The life of Galois, who is a genius in maths but a total rebel and a republican in monarchist France is touching. He gets repeatedly arrested, his contribution “lost” or rejected, and finally he dies foolishly in a duel prompted by the infidelity of a woman betrothed to be married to the best shot in town who had an affair with him and the husband challenges him to a duel and kills him.

 

Andrew Wiles’s first effort at revealing the proof which caused worldwide headlines are well narrated. When his colleagues find a flaw, he tries for months to fix it and his refusal to publish the work so far earns him scorn and enmity of the people. Finally, he gets the full proof ready, his reputation reinstated.

 

Nice work, pleasant reading on a subject that some would consider dry and pedantic. Well done. Of course, Simon now is a famous science author and has published many more books.

 

7/10

–  – Krishna

October 22, 2017

Book: A Great Deliverance by Elizabeth George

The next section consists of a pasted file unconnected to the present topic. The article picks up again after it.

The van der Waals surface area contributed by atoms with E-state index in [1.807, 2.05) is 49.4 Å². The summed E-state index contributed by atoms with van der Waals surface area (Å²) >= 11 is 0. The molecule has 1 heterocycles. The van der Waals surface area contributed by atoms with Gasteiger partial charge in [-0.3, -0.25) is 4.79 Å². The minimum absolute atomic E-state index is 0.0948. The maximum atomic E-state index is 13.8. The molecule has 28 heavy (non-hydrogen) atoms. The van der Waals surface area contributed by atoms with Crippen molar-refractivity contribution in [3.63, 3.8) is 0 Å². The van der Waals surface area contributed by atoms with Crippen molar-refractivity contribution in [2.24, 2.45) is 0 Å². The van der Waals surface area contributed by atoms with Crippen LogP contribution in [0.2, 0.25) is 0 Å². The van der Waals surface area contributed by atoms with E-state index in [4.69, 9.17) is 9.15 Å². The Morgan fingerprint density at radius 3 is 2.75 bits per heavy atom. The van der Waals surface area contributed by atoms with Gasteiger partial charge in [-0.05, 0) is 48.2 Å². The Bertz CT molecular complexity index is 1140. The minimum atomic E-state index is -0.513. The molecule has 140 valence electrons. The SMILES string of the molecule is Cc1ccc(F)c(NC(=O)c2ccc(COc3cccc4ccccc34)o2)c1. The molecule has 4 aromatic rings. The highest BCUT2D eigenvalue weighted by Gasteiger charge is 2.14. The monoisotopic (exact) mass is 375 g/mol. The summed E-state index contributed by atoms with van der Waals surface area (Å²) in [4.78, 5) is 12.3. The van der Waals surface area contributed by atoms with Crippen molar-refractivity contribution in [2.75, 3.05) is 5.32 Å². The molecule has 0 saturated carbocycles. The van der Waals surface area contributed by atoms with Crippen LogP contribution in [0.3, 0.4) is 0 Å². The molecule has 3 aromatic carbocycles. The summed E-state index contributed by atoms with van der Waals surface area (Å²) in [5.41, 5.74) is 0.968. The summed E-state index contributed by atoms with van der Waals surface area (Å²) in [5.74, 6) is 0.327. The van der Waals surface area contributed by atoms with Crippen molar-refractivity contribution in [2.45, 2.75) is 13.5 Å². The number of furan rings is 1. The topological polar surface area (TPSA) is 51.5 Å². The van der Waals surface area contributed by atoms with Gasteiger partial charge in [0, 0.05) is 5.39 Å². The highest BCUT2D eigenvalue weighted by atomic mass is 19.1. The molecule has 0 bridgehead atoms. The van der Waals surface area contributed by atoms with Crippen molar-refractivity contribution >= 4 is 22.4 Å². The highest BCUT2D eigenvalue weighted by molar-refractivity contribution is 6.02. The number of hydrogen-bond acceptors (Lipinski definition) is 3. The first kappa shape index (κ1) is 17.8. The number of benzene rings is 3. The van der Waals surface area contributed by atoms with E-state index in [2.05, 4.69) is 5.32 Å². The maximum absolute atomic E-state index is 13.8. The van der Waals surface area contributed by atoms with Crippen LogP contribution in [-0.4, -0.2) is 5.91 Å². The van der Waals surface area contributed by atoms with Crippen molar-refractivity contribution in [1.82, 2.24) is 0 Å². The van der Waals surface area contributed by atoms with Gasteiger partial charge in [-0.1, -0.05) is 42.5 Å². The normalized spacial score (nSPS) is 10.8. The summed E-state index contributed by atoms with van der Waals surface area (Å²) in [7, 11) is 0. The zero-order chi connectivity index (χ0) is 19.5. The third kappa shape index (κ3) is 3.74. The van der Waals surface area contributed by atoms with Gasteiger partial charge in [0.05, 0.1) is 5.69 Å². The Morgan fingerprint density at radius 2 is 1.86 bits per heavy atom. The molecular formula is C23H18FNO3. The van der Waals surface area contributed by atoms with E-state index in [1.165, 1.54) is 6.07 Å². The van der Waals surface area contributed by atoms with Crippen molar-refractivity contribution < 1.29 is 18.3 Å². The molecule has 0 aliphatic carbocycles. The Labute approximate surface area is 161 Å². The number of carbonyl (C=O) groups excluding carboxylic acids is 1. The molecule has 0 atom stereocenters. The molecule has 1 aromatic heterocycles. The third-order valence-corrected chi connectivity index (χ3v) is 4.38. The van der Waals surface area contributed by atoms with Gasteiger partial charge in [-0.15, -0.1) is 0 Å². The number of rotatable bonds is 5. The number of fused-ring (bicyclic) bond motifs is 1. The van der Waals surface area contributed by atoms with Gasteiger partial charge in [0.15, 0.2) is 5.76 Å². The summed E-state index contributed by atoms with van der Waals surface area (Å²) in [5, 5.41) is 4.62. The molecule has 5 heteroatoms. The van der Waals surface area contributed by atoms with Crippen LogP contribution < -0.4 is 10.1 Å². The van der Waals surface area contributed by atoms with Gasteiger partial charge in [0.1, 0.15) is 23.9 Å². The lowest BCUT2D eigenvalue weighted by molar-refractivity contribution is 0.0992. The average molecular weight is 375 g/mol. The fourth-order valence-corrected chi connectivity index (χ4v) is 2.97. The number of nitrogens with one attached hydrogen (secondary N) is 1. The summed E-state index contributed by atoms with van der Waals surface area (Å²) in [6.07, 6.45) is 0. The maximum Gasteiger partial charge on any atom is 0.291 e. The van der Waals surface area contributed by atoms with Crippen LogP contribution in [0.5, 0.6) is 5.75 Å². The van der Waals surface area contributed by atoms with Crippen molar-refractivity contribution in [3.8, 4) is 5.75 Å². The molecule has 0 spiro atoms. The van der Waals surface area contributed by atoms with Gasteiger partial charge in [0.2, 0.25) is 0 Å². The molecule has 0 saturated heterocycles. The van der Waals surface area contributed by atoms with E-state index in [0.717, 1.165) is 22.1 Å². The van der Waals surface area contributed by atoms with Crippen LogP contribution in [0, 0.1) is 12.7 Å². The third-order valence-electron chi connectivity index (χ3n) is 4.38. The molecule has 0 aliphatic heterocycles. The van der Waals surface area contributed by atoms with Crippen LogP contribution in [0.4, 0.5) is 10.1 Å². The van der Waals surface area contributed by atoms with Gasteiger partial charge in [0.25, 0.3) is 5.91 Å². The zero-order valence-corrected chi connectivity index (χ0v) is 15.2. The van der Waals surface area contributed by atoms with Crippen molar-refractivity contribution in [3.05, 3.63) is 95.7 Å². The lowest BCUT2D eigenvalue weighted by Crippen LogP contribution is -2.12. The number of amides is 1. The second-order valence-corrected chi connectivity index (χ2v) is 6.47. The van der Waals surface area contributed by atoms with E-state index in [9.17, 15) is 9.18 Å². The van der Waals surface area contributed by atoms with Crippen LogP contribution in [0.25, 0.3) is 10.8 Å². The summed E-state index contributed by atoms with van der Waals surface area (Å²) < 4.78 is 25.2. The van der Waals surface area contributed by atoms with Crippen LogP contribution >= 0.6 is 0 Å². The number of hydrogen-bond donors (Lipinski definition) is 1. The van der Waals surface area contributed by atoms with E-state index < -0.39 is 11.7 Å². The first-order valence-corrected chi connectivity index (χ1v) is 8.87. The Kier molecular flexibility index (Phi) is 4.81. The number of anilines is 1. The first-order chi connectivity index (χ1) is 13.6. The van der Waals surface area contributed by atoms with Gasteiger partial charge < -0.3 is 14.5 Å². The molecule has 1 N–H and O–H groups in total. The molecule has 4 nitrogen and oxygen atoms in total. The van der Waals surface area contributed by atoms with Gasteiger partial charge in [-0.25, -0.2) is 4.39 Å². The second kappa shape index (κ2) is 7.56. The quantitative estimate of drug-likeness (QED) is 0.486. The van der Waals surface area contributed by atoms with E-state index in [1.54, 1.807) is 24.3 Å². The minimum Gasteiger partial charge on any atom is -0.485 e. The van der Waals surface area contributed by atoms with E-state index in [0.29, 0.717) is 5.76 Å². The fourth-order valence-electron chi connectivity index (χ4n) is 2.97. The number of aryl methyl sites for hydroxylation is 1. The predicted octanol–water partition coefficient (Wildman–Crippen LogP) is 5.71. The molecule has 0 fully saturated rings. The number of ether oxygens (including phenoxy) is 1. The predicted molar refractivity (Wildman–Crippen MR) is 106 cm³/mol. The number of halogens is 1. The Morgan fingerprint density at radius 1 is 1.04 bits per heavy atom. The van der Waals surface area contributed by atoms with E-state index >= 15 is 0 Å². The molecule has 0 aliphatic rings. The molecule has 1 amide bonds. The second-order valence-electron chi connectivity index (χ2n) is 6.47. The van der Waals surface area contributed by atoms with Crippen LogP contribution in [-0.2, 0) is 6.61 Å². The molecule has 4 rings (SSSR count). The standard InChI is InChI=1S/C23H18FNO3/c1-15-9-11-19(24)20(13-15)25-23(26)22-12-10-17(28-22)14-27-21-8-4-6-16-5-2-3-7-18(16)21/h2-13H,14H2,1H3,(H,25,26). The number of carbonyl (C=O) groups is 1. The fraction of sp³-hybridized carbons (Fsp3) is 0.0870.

Filed under: Books — Tags: , , , — krishnafromtoronto @ 11:53 pm

imageAn American author writing in a British setting in itself is unusual.

 

An shabby priest (Father Hart)  is talking to a very old but sprightly lady in the train and she silently disapproves his generous outpouring of nose fluids, spittle etc when he is very close to her.  He is traveling to London. He is going to the Scotland Yard to report a murder.

 

Wembley and Hilliar are senior detectives there. Wembley, the junior is shabby in his desk but brilliant in work.

 

Barbara Havers, a plain looking detective, is not suited to any partner, and causes trouble. She is now put on this case, which is one of a series of what looks like a serial killer’s work.

 

To her dismay, she is paired with the detective she hates most, Inspector Lynley. He is a womanizer and her being paired with him is a testimony to her ugliness (‘Even Lynley will not make a pass at her…’)